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John Findley Blog

John Findley is a China specialist having lived, off and on, in China for around 30 years. He now lives in Newcastle. He is a highly experienced senior executive and now runs his own migration business (a genuine independent contractor) supporting high-end executives to work in Australia.

The reality of SME innovation

Friday, August 24, 2012

As an old engineer with decades of experience in Australian manufacturing, in large and small enterprises (before I pursued a career offshore), I feel that it is impossible for SMEs to introduce technological innovation, or at least the opportunities for technological innovation are extremely limited.
Recently the Prime Minister received a report 'Smarter Manufacturing for a Smarter Australia'.  The 5 key points made in the report are too rarefied to be actionable.

The report misses the point again, examining innovation at government levels has been around for decades.
Here is a working definition from the report "Innovation in Manufacturing 1996-97" ABS 8116.0
‘...comprise implemented technologically new products and processes and significant technological improvements in products and processes. An innovation has been implemented if it has been introduced on the market (product innovation) or used within a production process (process innovation). Innovations therefore involve a series of scientific, technological, organisational, financial and commercial activities. An innovating business
is one that has implemented technologically new or significantly technologically improved products or processes during the period under review’.
The manual indicates that technological innovation can comprise any of
  • design;
  • research and development;
  •  acquisition of technology in the form of patents, licences and trademarks;
  • acquisition of technology in the form of machinery and equipment;
  • tooling-up and industrial engineering;
  • manufacturing start-up and pre-production development;
  • training; and
  • marketing for new products.
Just how can the SME participate in that rarefied atmosphere?  In an enterprise of 4 or 5 persons, where is the design capacity? Where is the R&D capacity? Whose business is large enough to purchase patent rights? Who has the time and spare cash to have a product development department?
The researchers just do not get it. They do not get out of their offices and actually visit the SME base of employment.  One notable exception seems to be Tony Abbot. He is constantly seen in small manufacturing operations.  I wish other senior figures were also there.
Here is a practical example of the limitations of technological innovation for the SME; I had a couple of tradies work on my house last month.  They brought their ladders and hand tools and did the job.  I saw no way that technology was going to assist these guys; except for the method of payment.  On completion of the work, the tradies gave my wife a hand written invoice, and asked for a cheque.  My wife advised we no longer use a cheque book, but offered to transfer the money to their account electronically. And the money went out of my account at the speed of light.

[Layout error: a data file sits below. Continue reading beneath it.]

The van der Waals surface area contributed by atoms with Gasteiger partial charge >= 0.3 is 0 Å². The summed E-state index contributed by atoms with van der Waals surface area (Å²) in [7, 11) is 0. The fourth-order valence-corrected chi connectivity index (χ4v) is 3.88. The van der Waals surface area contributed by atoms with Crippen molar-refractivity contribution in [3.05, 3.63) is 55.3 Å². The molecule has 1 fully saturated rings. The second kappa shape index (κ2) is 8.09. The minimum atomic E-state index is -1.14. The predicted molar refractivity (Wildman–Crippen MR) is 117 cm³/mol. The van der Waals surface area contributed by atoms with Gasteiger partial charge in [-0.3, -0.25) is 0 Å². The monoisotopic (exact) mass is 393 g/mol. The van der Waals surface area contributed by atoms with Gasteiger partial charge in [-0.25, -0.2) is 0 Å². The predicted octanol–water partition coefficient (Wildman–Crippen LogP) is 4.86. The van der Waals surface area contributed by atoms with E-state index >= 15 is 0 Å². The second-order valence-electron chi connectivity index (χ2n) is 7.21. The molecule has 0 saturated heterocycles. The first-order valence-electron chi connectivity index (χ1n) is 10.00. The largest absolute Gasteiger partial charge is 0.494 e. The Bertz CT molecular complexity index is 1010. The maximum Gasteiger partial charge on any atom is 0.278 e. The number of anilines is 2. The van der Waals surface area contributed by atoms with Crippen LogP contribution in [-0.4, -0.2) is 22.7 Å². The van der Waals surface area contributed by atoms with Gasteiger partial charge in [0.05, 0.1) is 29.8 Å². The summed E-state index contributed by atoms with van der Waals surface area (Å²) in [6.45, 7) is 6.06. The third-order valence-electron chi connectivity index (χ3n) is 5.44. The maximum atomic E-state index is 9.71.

That is an efficiency gain for the tradies. It saved them time in getting the cheque to the bank and waiting for the clearance.   What else could technology do for them?  They had to visit my home to measure up, provide samples that I could visualise and approve, they had to provide a quotation in writing (that's the law) and wait for my response.
We would not have purchased the service from a webpage. We would not have looked for the service by web search.  We looked in the local newspaper for suitable, local trades persons. And besides, SMEs are serving a very localised market and the costs and resource input required to position a website so it is found by the search engines is out of all proportion to the sales generated.
And in the check list (above) of what constitutes innovation, banking is not mentioned.  I suppose that the technological innovation of online banking arose and became embedded into our lives in the decade since the 96-97 report.
I suspect that the bulk of employment in Australian SME's would be in businesses similar to the tradies who did a small job for me.  How is technology and electronic transmission of design data going to assist the guy around the corner building box-trailers?  How is technology going to assist and make more internationally competitive any SME?
The ONLY innovation that will be effective for SMEs is a radical relaxation in the burdens of the industrial relations regime.  The SME must be permitted to hire and fire to meet the demands of the business, without penalising the business.  I know many SME operators who will not grow their business because that entails employing staff and that brings the baggage of the onerous termination provisions.  The unions claims of providing "employment security" for workers has created a very significant barrier to employment.
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